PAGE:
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THE MAJORITY OF Finns who emigrated to America in the mid-nineteenth century came from the central Bothnias. A considerable number also emigrated from northern Satakunta, northern Tavastland, the regions of Rauma and Åland. On the other hand, relatively few left the provinces of southem Tavastland, Savo, Uudenmaa, and Karjala. Therefore, any examination of the factors influencing Finnish emigration to America must determine what motivated so many citizens of certain areas to seek a new homeland in America. One such factor was the increase in population. Although the population grew appreciably in the eighteenth century, crop failures and communicable diseases kept it within reasonable limits. In 1800, Finland had a population of about nine hundred thousand; a century later, the figure stood at three million. The country as a experienced a rapid increase in population, but the average growth was far surpassed by that of the newly pioneered areas such as Bothnia and northern Satakunta. In Satakunta, for instance, it is possible to trace the influence of population growth upon emigration: in the late nineteenth century, emigration from the northern part of Satakunta where the popilation had grown rapidly was significantly larger than emigration from central and southem parts of the province where the population growth had been average or minimal. However, the mere increase in population was not the sole factor producing emigration since the Finnish cities and the general economic life of the country offered the excess rural population other ways of earning a living. It is clear that in certain areas, Bothnia for example, migration to America became the fashion whereas the inhabitants of other places such as Savo were more likely to move to the Finnish cities.
It is evident that as the nineteenth century wore on, it became an economic necessity for ever increasing numbers of rural folk to seek a living either in America or in the cities of the homeland. In the beginning of the century, the vast majority of Finns were farmers. Consequently, when the population increased in the nineteenth century, the arable land per capita decreased. Farmlands were divided; a nation in which a small farm economy was already the norm was divided into still smaller working units. The small farms were unable to produce a livelihood for all their inhabitants. Yet the rural population without property or farms inereased. The areas boarding on the towns were dotted with small huts whose inhabitants had no land and no employment, but often did have eight to twelve children to feed. At the same time, significant changes were taking place in agriculture. As hay became the principal crop, a farm economy developed which was based on dairy cattle, but even this was not sufficient. This accelerated growth required more and more employment and greater income. In the forest-covered areas of the country, the solution was relatively simple for the value of timberlands increased appreciably in the nineteenth century. The sale of forests and lumber gave the peasants a sizable income, and the lumbering industry offered them new possiblities for a livelihood.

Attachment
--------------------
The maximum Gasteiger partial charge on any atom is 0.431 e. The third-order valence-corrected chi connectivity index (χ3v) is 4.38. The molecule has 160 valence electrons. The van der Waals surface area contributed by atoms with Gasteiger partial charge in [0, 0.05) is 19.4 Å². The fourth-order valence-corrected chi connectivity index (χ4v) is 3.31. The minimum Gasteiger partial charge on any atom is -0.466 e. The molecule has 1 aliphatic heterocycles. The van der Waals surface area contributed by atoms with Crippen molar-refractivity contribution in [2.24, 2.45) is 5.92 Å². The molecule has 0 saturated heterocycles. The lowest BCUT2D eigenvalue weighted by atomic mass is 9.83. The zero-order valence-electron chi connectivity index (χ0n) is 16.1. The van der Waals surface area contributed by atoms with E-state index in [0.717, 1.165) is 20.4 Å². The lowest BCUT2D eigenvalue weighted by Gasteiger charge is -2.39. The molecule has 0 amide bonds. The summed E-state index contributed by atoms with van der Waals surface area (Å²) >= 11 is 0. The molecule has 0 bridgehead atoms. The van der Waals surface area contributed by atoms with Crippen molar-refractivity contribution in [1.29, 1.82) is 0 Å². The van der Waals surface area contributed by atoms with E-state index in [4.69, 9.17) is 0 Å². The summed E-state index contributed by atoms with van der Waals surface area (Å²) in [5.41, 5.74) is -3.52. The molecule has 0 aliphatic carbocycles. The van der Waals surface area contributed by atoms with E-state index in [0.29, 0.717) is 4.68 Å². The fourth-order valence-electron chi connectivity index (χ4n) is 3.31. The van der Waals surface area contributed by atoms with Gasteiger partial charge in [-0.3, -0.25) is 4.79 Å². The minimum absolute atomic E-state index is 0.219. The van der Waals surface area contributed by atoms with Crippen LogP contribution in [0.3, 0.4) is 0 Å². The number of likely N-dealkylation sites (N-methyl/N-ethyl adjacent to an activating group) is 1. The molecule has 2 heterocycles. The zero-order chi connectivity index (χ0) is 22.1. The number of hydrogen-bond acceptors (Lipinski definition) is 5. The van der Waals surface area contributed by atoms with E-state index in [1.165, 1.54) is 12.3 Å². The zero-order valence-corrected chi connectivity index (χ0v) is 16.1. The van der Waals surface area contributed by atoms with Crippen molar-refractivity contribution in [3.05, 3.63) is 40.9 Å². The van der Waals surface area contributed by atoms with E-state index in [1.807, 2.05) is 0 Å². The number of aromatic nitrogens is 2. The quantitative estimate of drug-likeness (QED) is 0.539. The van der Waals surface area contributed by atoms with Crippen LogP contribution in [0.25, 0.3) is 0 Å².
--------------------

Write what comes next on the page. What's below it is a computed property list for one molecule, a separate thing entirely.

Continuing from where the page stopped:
However, not all of Finland benefited from the forests and lumbering. Many of the best forests, especially in Bothnia, had been spoiled by the practice of tar-burning. The distillation of tar (tervanpoltto) had for several centuries been one of the country's secondary producers of employment for the rural population, and the tar economy had in the best of recent centuries, especially in Bothnia, been a significant competitor with the economy based upon agriculture. As late as the 1860's, tar-burning constituted an important source of livelihood for the residents of Bothnia. However, after the Civil War in the United States, the price of tar dropped drastically, and a major Finnish industry built around the distillation of tar came to an end. As has been pointed out, tar-burning had destroyed the forests to such an extent that the healthy lumbering industry was unable to gain a place in Bothnia. The era based on lumbering brought about an economic crisis in that province. Similar economic crises were set off in northern Satakunta and northern Tavastland when a lack of workable forests put an end to the work of hand-sawing lumber and carting the planks by horse to Pori. Thousands of farmers, small tenant farmers and cottagers thrived on the forest economy during the 1860's, but by the end of the nineteenth century, the whole industry was a thing of the past. Furthermore, the advent of steam-powered ships brought an end to the building of sailing vessels by the close of the nineteenth century. The Gulf of Bothnia had a number of ports where shipbuilding was a key industry, for example at Luvia, Merkarvia, Kokkola, and Pietarsaari. As steamships gradually took the place of sailing vessels, the workers in the shipbuilding industry lost their jobs.